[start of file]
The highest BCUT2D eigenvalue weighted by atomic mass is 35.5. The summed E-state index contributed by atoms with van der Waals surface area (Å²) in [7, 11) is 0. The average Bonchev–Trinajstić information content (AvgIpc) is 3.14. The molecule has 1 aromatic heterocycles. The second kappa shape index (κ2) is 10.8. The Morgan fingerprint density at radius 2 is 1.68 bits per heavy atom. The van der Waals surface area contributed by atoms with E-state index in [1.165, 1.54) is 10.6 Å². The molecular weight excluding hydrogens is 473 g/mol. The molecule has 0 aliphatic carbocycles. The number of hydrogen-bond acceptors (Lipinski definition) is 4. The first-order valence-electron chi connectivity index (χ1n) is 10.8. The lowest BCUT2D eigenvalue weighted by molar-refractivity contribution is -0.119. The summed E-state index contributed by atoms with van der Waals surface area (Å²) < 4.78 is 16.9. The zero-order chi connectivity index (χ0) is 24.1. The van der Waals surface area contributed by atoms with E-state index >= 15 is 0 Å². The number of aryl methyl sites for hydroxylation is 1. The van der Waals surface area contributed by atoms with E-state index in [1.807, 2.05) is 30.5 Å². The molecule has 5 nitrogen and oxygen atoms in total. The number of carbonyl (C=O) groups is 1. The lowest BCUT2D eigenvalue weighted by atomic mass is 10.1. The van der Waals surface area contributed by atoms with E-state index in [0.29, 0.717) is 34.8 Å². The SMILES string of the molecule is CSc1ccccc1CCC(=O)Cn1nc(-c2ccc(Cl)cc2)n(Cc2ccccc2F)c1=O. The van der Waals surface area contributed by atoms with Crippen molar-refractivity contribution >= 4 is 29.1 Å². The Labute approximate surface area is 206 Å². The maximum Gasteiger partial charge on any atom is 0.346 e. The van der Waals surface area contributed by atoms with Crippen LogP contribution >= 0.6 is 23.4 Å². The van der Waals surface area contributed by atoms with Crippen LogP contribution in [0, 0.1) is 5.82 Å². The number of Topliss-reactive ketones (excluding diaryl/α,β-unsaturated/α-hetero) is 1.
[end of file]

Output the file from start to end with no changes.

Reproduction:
The highest BCUT2D eigenvalue weighted by atomic mass is 35.5. The summed E-state index contributed by atoms with van der Waals surface area (Å²) in [7, 11) is 0. The average Bonchev–Trinajstić information content (AvgIpc) is 3.14. The molecule has 1 aromatic heterocycles. The second kappa shape index (κ2) is 10.8. The Morgan fingerprint density at radius 2 is 1.68 bits per heavy atom. The van der Waals surface area contributed by atoms with E-state index in [1.165, 1.54) is 10.6 Å². The molecular weight excluding hydrogens is 473 g/mol. The molecule has 0 aliphatic carbocycles. The number of hydrogen-bond acceptors (Lipinski definition) is 4. The first-order valence-electron chi connectivity index (χ1n) is 10.8. The lowest BCUT2D eigenvalue weighted by molar-refractivity contribution is -0.119. The summed E-state index contributed by atoms with van der Waals surface area (Å²) < 4.78 is 16.9. The zero-order chi connectivity index (χ0) is 24.1. The van der Waals surface area contributed by atoms with E-state index >= 15 is 0 Å². The number of aryl methyl sites for hydroxylation is 1. The van der Waals surface area contributed by atoms with E-state index in [1.807, 2.05) is 30.5 Å². The molecule has 5 nitrogen and oxygen atoms in total. The number of carbonyl (C=O) groups is 1. The lowest BCUT2D eigenvalue weighted by atomic mass is 10.1. The van der Waals surface area contributed by atoms with E-state index in [0.29, 0.717) is 34.8 Å². The SMILES string of the molecule is CSc1ccccc1CCC(=O)Cn1nc(-c2ccc(Cl)cc2)n(Cc2ccccc2F)c1=O. The van der Waals surface area contributed by atoms with Crippen molar-refractivity contribution >= 4 is 29.1 Å². The Labute approximate surface area is 206 Å². The maximum Gasteiger partial charge on any atom is 0.346 e. The van der Waals surface area contributed by atoms with Crippen LogP contribution >= 0.6 is 23.4 Å². The van der Waals surface area contributed by atoms with Crippen LogP contribution in [0, 0.1) is 5.82 Å². The number of Topliss-reactive ketones (excluding diaryl/α,β-unsaturated/α-hetero) is 1.